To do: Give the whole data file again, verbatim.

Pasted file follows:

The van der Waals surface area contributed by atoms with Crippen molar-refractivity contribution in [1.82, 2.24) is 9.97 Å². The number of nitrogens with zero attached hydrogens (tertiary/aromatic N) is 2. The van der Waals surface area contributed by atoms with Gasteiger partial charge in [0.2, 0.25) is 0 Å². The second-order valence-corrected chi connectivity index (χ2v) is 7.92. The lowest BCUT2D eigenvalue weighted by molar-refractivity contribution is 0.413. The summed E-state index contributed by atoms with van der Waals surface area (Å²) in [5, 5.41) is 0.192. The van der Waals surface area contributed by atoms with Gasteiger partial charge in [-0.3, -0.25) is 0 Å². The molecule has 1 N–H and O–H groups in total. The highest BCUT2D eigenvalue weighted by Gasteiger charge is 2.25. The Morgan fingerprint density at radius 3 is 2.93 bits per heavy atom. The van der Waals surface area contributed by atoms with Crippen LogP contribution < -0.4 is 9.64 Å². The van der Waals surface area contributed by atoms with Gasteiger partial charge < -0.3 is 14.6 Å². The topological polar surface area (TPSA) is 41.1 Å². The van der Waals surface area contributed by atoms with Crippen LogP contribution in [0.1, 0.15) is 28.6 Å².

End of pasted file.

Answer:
The van der Waals surface area contributed by atoms with Crippen molar-refractivity contribution in [1.82, 2.24) is 9.97 Å². The number of nitrogens with zero attached hydrogens (tertiary/aromatic N) is 2. The van der Waals surface area contributed by atoms with Gasteiger partial charge in [0.2, 0.25) is 0 Å². The second-order valence-corrected chi connectivity index (χ2v) is 7.92. The lowest BCUT2D eigenvalue weighted by molar-refractivity contribution is 0.413. The summed E-state index contributed by atoms with van der Waals surface area (Å²) in [5, 5.41) is 0.192. The van der Waals surface area contributed by atoms with Gasteiger partial charge in [-0.3, -0.25) is 0 Å². The molecule has 1 N–H and O–H groups in total. The highest BCUT2D eigenvalue weighted by Gasteiger charge is 2.25. The Morgan fingerprint density at radius 3 is 2.93 bits per heavy atom. The van der Waals surface area contributed by atoms with Crippen LogP contribution < -0.4 is 9.64 Å². The van der Waals surface area contributed by atoms with Gasteiger partial charge < -0.3 is 14.6 Å². The topological polar surface area (TPSA) is 41.1 Å². The van der Waals surface area contributed by atoms with Crippen LogP contribution in [0.1, 0.15) is 28.6 Å².